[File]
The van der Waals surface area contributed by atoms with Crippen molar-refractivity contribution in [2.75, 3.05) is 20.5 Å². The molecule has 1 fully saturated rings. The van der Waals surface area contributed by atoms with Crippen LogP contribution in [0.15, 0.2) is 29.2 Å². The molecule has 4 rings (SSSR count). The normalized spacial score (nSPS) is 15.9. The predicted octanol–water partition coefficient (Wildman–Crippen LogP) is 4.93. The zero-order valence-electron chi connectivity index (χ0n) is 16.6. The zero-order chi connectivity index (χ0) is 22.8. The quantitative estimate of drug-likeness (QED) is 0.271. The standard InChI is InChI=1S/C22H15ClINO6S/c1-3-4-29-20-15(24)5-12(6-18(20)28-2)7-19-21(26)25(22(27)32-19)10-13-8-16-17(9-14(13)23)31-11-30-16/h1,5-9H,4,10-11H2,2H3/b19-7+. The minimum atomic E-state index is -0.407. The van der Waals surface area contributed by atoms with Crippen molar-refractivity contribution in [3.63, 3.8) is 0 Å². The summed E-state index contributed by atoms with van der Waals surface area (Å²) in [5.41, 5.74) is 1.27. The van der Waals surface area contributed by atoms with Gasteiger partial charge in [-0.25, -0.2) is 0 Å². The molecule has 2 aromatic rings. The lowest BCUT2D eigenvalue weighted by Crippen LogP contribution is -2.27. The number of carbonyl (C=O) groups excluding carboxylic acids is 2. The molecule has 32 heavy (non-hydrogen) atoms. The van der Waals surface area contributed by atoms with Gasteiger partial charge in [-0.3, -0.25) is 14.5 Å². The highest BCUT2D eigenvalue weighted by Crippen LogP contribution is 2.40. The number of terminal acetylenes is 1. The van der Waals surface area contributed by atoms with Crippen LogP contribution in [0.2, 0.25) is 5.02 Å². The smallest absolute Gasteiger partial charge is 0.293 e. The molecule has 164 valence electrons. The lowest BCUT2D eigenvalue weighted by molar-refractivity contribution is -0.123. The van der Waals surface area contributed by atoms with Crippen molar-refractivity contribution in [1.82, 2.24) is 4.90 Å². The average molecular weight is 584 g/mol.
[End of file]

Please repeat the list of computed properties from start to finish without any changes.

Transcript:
The van der Waals surface area contributed by atoms with Crippen molar-refractivity contribution in [2.75, 3.05) is 20.5 Å². The molecule has 1 fully saturated rings. The van der Waals surface area contributed by atoms with Crippen LogP contribution in [0.15, 0.2) is 29.2 Å². The molecule has 4 rings (SSSR count). The normalized spacial score (nSPS) is 15.9. The predicted octanol–water partition coefficient (Wildman–Crippen LogP) is 4.93. The zero-order valence-electron chi connectivity index (χ0n) is 16.6. The zero-order chi connectivity index (χ0) is 22.8. The quantitative estimate of drug-likeness (QED) is 0.271. The standard InChI is InChI=1S/C22H15ClINO6S/c1-3-4-29-20-15(24)5-12(6-18(20)28-2)7-19-21(26)25(22(27)32-19)10-13-8-16-17(9-14(13)23)31-11-30-16/h1,5-9H,4,10-11H2,2H3/b19-7+. The minimum atomic E-state index is -0.407. The van der Waals surface area contributed by atoms with Crippen molar-refractivity contribution in [3.63, 3.8) is 0 Å². The summed E-state index contributed by atoms with van der Waals surface area (Å²) in [5.41, 5.74) is 1.27. The van der Waals surface area contributed by atoms with Gasteiger partial charge in [-0.25, -0.2) is 0 Å². The molecule has 2 aromatic rings. The lowest BCUT2D eigenvalue weighted by Crippen LogP contribution is -2.27. The number of carbonyl (C=O) groups excluding carboxylic acids is 2. The molecule has 32 heavy (non-hydrogen) atoms. The van der Waals surface area contributed by atoms with Gasteiger partial charge in [-0.3, -0.25) is 14.5 Å². The highest BCUT2D eigenvalue weighted by Crippen LogP contribution is 2.40. The number of terminal acetylenes is 1. The van der Waals surface area contributed by atoms with Crippen LogP contribution in [0.2, 0.25) is 5.02 Å². The smallest absolute Gasteiger partial charge is 0.293 e. The molecule has 164 valence electrons. The lowest BCUT2D eigenvalue weighted by molar-refractivity contribution is -0.123. The van der Waals surface area contributed by atoms with Crippen molar-refractivity contribution in [1.82, 2.24) is 4.90 Å². The average molecular weight is 584 g/mol.